The indications of SDC are established when it is seen that the patient is physiologically unable to withstand prolonged surgery accompanied by coagulopathy, hypothermia, etc. In some cases important damage is detected in the emergency room, as in patients with hemorrhagic shock and serious abdominal injuries, limb amputations, the need for more than one emergency surgical intervention, early coagulopathy, penetrating wounds with exsanguination, a need for massive transfusion, acidosis, hypothermia and severe coagulopathy before or during surgery, early bowel loop edema, etc.

It is important to remember that most patients do not require techniques of this kind: indeed, only 15% stand to benefit from such strategies. Despite this fact, in the last decade SDC has been overused, and the technique is not without complications in the form of abscesses, intestinal fistulas, eventrations, or the need for repeat laparotomy–causing patient quality of life problems and increasing the healthcare costs. Primary closure of the fascial layers, early initial repeat laparotomy and continuous aspiration systems can contribute to minimize the complications. Unfortunately, resuscitation practices with massive volume replacement (fundamentally administering crystalloids) and failure to secure early hemostasis have contributed to the persistence of coagulopathy and the appearance of bowel loop edema with abdominal compartment syndrome, and have increased the use of SDC. However, the new resuscitation strategies have improved bleeding control. The limitation of crystalloid use and the control of early coagulopathy, as well as massive transfusion protocols and permissive hypotension (even during surgery) are reverting the tendency toward increased SDC use seen in recent years.48 Although we currently do not conceive SDC without resuscitation with damage control, there is an inverse relationship between them. In effect, a positive response to resuscitation with damage control, even in the pre-hospital setting through the adoption of external bleeding control measures, early control of coagulopathy, limited administration of crystalloids, temperature control, early administration of tranexamic acid, permissive hypotension, etc., contributes to improved patient resuscitation–and this in turn minimizes the need for SDC. As a result, definitive surgery (including primary closing of the fascial layers) can be performed on an initial basis in more patients.49 On the other hand, the concept of damage control is maintained in the ICU for as long as adequate patient resuscitation remains pending. However, apart from the control of temperature, coagulopathy, acidosis and the hemodynamic condition, there are a number of other strategies that reduce the risk of abdominal compartmental syndrome–a frequent cause of laparotomy over the last decade. Protective ventilation is optimized, the use of vasopressors is reduced as far as possible, the type and velocity of the infused fluids is controlled, transfusion strategies different from those used in the first few hours are adopted, and the patient is monitored (including intraabdominal pressure, etc.).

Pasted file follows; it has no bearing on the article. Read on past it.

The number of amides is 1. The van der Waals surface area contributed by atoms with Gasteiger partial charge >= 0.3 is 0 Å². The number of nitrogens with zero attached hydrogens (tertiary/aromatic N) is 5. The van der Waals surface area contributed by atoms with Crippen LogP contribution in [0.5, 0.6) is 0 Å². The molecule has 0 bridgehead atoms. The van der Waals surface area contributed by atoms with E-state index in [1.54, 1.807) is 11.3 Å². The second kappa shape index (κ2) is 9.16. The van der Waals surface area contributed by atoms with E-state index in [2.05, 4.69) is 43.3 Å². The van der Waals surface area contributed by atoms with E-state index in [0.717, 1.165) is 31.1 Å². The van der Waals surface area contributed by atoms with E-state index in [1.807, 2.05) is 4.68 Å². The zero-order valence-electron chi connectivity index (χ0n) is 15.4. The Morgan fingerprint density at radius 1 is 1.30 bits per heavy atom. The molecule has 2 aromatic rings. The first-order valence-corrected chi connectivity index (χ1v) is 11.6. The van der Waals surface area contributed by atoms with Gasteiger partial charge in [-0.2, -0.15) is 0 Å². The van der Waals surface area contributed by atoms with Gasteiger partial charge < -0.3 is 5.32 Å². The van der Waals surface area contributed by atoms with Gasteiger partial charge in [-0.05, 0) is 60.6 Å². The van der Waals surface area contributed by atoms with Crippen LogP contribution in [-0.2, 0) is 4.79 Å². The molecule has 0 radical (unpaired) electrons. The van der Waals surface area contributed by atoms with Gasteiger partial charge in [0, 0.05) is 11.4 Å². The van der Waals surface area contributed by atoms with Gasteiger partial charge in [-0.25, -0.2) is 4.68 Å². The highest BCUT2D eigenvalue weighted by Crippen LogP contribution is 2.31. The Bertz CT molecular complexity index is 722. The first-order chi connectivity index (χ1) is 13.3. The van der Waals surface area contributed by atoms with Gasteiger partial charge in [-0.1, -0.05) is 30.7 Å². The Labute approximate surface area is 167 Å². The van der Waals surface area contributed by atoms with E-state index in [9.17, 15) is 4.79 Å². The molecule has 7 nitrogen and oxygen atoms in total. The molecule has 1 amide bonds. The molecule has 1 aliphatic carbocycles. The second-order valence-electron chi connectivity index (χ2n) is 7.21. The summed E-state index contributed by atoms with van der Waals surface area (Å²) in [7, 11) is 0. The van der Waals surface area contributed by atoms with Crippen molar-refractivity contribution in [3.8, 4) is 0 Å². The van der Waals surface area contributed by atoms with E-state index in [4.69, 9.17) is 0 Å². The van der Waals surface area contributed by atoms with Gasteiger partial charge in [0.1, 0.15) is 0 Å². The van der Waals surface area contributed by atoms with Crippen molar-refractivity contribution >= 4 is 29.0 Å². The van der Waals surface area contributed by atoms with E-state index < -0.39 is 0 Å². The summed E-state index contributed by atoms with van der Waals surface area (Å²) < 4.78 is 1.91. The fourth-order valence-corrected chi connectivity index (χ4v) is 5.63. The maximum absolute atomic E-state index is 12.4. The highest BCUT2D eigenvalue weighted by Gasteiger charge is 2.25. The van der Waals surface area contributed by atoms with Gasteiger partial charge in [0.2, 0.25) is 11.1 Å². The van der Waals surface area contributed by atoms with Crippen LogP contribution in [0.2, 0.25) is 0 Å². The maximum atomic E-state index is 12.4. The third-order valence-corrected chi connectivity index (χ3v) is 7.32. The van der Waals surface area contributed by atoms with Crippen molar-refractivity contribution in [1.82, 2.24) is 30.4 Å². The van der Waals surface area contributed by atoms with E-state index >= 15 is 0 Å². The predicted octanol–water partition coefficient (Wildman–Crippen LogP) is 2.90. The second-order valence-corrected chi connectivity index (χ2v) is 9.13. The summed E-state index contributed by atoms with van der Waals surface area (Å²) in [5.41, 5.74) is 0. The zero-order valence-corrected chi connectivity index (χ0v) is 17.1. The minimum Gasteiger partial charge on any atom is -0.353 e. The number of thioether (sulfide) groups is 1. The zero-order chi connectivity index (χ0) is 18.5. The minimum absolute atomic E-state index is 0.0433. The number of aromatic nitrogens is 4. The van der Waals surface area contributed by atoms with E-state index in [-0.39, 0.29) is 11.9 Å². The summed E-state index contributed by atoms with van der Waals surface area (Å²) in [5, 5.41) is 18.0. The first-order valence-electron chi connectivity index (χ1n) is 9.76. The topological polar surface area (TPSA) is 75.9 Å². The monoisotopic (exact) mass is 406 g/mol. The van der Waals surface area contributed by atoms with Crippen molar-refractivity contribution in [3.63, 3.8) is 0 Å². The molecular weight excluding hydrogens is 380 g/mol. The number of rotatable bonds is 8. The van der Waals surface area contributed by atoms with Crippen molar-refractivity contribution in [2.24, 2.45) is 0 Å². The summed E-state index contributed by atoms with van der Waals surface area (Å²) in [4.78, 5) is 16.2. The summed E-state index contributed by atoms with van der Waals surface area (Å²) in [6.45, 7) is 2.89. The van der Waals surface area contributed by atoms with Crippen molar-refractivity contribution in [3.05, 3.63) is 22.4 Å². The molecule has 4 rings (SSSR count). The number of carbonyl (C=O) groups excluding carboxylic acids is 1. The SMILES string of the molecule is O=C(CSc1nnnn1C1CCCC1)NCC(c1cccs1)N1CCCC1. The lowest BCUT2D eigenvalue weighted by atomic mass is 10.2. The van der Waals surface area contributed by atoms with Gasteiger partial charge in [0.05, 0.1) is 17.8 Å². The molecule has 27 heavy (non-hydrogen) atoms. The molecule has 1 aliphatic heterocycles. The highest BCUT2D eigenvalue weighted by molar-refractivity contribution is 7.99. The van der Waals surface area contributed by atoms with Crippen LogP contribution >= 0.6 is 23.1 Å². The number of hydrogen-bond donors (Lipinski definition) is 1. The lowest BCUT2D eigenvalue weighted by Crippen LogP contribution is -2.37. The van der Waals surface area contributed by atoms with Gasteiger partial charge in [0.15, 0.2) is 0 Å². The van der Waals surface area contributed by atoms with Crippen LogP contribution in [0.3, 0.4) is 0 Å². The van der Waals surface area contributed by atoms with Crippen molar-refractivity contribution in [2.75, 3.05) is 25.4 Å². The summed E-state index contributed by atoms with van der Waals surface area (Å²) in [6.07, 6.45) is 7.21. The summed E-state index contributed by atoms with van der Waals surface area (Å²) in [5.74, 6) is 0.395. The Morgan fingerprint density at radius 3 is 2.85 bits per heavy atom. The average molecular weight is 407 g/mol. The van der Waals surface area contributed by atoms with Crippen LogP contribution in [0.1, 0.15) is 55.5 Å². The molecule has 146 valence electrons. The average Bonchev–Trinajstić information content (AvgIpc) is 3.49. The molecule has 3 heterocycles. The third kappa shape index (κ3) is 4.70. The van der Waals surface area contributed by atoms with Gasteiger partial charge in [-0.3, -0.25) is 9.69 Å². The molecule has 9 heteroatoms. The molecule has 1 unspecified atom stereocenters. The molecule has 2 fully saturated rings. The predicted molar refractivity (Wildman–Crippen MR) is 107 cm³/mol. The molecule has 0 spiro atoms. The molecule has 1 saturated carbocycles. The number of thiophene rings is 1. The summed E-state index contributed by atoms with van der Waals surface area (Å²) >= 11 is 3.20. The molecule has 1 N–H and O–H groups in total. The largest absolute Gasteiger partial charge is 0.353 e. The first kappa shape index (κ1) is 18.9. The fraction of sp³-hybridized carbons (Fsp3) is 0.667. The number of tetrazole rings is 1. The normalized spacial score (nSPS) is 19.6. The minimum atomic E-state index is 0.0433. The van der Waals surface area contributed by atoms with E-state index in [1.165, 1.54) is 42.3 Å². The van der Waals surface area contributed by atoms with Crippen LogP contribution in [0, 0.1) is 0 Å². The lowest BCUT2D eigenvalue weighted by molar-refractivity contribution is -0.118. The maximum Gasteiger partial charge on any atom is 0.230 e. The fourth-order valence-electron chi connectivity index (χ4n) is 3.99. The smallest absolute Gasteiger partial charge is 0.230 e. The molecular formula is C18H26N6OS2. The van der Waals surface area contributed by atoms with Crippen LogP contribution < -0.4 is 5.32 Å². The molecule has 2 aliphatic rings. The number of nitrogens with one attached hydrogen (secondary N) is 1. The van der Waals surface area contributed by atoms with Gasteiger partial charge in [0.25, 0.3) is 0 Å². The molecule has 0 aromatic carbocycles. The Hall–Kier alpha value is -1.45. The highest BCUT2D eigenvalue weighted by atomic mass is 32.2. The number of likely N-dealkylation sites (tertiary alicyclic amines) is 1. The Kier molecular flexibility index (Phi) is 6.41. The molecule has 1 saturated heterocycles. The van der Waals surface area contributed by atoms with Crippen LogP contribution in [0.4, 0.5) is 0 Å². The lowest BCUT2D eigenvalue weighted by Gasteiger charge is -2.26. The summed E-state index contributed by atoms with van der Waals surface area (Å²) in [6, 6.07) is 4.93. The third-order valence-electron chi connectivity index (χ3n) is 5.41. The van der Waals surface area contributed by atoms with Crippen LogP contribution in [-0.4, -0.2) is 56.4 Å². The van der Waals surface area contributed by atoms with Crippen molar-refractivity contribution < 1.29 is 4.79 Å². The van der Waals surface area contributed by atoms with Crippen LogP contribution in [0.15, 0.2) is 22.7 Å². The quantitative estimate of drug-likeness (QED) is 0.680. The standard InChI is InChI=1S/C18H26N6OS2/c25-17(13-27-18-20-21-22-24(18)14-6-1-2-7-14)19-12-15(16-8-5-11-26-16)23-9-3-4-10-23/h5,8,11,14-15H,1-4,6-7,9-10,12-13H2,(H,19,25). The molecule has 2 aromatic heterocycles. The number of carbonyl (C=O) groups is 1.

Management of the severe trauma patient in not the task of an individual professional. Rather, it is characterized by teamwork, though at different points in time there may be leading role players. Management must be organized to ensure that time is not wasted. In effect, time consumption is associated to poorer outcomes (time lost at pre-hospital level, during transfer, due to choice of an inadequate hospital center considering the type of patient injuries, time lost in the emergency room, in transfer for MDCT scans, etc.). Rapid evaluation but also critical interventions are needed. Efficacy in small actions taken in the context of initial patient care can help avoid great monitoring and treatment needs in the ICU in later stages.

In the coming years, although we will continue to see severe trauma cases (presumably involving different causal mechanisms), prevention of trauma disease will probably improve. We will be able to define subgroups of patients with proprietary characteristics different from those of other subgroups, avoiding the “catchall” situation we have today. Research will become more robust and precise, and not fragmented but global. We will be open to new technological advances and new monitoring modalities, we will again change our models, ensuring individualized treatments, but will have to continue assuming the responsibility of decision making. We will know that the ultimate outcome in severe trauma patients is largely conditioned by the initial care provided by a multidisciplinary team in which professionals such as radiologists are new key role players. However, intensivists will remain key contributors due to their training, knowledge and technical and non-technical skills.

Financial support

This study has received no financial support.

Conflicts of interest

The authors declare that they have no conflicts of interest.


The authors thank the personnel of the Trauma ICU of Doce de Octubre Hospital for their contribution to this study.

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Please cite this article as: Alted López E. ¿Están cambiando nuestros paradigmas en la enfermedad traumática? Med Intensiva. 2015;39:382–389.